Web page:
5. Descent with modification: Living species
today are descended with modifications from
common ancestral species that lived in the
past.
Characteristics of fit individuals
increase in a population over time.
Over time, genes for less
favored characteristics will be
eliminated from the gene pool.
Example: giraffes and their
increasingly longer necks.
Natural Selection: Survival of the Fittest
An adaptation is any inherited characteristic
(a genetic variation) that can increase an
organism’s chance of survival.
variation exists
An the
organism
doesfirst.
not change
because of need or desire to
the environment changes.
survive. The organism either
already
hasmay
thegive
variation
that
a variation
an advantage
toenables
survive environmental
change.
it to survive
or it dies.
As the environment changes, organisms must
have variations that allow them to survive
(adapt) to those changes or die
If an entire population of
a species cannot adapt,
that species becomes
extinct.
There have been at least 5 MASS extinctions
during Earth’s history where a huge % of the
living species were destroyed
At least one of
these has been
attributed to
meteor impact and
it’s
consequences.
Many scientists
say that the
earth is
currently
experiencing a
mass extinction
crisis.
It is estimated that 1/5 or more of the world’s
species will become extinct if the rainforests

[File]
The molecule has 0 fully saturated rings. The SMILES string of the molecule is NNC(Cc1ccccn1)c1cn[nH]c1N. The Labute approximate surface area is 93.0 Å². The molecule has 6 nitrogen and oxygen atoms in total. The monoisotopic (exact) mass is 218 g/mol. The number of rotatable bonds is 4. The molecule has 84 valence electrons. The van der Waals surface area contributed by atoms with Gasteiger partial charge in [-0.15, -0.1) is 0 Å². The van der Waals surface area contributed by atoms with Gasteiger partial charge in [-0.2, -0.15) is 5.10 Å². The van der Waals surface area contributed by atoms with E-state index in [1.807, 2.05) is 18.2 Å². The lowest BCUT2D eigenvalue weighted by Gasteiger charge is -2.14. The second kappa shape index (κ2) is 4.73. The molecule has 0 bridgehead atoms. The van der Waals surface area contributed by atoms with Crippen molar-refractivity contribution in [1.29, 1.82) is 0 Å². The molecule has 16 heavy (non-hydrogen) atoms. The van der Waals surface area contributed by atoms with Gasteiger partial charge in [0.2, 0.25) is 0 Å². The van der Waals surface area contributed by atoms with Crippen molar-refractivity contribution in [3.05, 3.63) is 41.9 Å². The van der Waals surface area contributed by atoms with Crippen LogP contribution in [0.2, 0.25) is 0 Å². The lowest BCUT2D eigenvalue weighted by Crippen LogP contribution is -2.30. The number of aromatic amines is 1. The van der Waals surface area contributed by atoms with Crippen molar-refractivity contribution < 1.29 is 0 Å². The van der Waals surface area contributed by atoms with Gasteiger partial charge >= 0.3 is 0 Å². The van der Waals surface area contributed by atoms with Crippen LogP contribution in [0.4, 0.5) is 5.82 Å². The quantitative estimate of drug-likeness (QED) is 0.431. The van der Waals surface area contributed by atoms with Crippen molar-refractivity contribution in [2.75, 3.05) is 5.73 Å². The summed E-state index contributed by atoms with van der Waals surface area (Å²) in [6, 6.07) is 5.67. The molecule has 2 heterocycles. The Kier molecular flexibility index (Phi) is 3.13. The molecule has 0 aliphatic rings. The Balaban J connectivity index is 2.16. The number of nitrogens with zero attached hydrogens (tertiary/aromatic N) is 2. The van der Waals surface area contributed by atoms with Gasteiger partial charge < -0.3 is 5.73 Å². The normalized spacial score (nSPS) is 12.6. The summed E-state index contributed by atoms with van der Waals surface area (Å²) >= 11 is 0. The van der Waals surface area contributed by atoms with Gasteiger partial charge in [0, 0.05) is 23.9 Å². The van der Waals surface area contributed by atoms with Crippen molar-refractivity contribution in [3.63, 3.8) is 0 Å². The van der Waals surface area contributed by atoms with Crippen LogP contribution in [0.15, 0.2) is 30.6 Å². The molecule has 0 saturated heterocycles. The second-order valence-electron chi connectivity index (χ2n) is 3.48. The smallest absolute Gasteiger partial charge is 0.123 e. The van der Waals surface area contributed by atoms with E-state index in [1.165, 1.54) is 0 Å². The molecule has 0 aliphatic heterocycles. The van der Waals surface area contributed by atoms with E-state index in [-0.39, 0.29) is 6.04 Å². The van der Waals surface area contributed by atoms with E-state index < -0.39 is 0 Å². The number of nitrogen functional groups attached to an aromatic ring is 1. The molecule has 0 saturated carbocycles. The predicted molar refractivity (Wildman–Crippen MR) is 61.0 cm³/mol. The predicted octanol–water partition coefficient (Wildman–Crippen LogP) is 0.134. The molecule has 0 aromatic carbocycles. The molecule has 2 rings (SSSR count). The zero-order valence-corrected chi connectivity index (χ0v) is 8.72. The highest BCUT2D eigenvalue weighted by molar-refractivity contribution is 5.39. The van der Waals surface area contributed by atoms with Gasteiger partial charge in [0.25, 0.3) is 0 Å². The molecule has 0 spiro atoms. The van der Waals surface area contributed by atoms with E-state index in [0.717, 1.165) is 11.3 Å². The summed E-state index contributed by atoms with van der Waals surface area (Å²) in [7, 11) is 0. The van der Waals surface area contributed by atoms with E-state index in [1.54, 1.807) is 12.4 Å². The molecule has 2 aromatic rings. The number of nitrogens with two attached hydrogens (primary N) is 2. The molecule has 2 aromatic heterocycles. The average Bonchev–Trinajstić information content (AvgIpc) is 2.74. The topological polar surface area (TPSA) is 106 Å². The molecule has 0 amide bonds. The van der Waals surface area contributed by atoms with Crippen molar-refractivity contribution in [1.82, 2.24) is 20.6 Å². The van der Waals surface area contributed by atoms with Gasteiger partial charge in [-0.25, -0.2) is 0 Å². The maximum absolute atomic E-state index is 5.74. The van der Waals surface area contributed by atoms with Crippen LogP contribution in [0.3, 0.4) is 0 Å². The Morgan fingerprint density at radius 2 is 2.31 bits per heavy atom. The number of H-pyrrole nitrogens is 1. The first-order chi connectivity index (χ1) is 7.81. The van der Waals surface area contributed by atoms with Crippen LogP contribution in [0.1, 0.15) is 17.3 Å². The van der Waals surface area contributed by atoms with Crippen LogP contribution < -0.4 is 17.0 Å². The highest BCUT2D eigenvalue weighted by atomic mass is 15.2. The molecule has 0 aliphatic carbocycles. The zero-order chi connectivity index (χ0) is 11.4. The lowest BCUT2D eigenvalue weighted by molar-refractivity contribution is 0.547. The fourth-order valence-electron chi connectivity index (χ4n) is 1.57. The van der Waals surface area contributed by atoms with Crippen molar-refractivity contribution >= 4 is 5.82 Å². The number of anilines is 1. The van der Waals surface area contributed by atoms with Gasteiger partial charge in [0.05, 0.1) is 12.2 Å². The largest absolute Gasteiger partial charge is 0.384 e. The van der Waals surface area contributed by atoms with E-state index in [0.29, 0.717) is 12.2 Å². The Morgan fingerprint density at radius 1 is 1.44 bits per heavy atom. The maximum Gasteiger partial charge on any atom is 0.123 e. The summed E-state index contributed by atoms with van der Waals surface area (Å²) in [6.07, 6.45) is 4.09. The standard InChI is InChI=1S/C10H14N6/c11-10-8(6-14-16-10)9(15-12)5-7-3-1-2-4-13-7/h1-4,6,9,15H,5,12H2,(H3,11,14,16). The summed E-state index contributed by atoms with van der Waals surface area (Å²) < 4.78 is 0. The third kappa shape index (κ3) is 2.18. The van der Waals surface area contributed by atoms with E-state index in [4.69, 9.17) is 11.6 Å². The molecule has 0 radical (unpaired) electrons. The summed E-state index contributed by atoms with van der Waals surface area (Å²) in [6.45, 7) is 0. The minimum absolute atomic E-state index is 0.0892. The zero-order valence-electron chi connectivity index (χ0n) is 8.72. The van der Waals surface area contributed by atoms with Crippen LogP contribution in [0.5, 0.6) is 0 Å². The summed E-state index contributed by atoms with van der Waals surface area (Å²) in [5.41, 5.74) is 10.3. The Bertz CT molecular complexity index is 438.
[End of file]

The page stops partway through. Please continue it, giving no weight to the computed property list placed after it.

are destroyed.
If we are in a period of mass extinction . . .
What animals will your grandchildren be able
to see in the wild?
Visit the World
Wildlife Fund website
for more information
on endangered
species.
Photos by MartinHarvey
World Wildlife
Fund International
Davis, Donald E. “Meteor Impact”. (Also public domain from NASA.)
No date. Online image with permission. Dinosaurs and Their
Extinction. June 10, 2004.
<http://www.donaldedavis.com/PARTS/DDDINOS.html>
“Snow Alaska”. No date. Online image. Public Domain. Mineral
Management Service. June 10, 2004. GeekPhilospher.com
<http://geekphilosopher.com/bkg/snowAlaskaIce.htm>
“Clearcut in Cameroon Rainforest”. No date. Online image. June 11,
2004. Earth Crash Earth Spirit.
<http://www.eces.org/archive/gallery/forestsgfx/forests39.shtml>
Harvey, Martin. No date. Online image. World Wildlife Fund. June 11,
2004. <http://www.panda.org>
“Allosaur”. No date. Online image. Public Domain. Dinosaur National
Monument. National Park Service. June 10, 2004.
http://www.nps.gov/dino/index.htm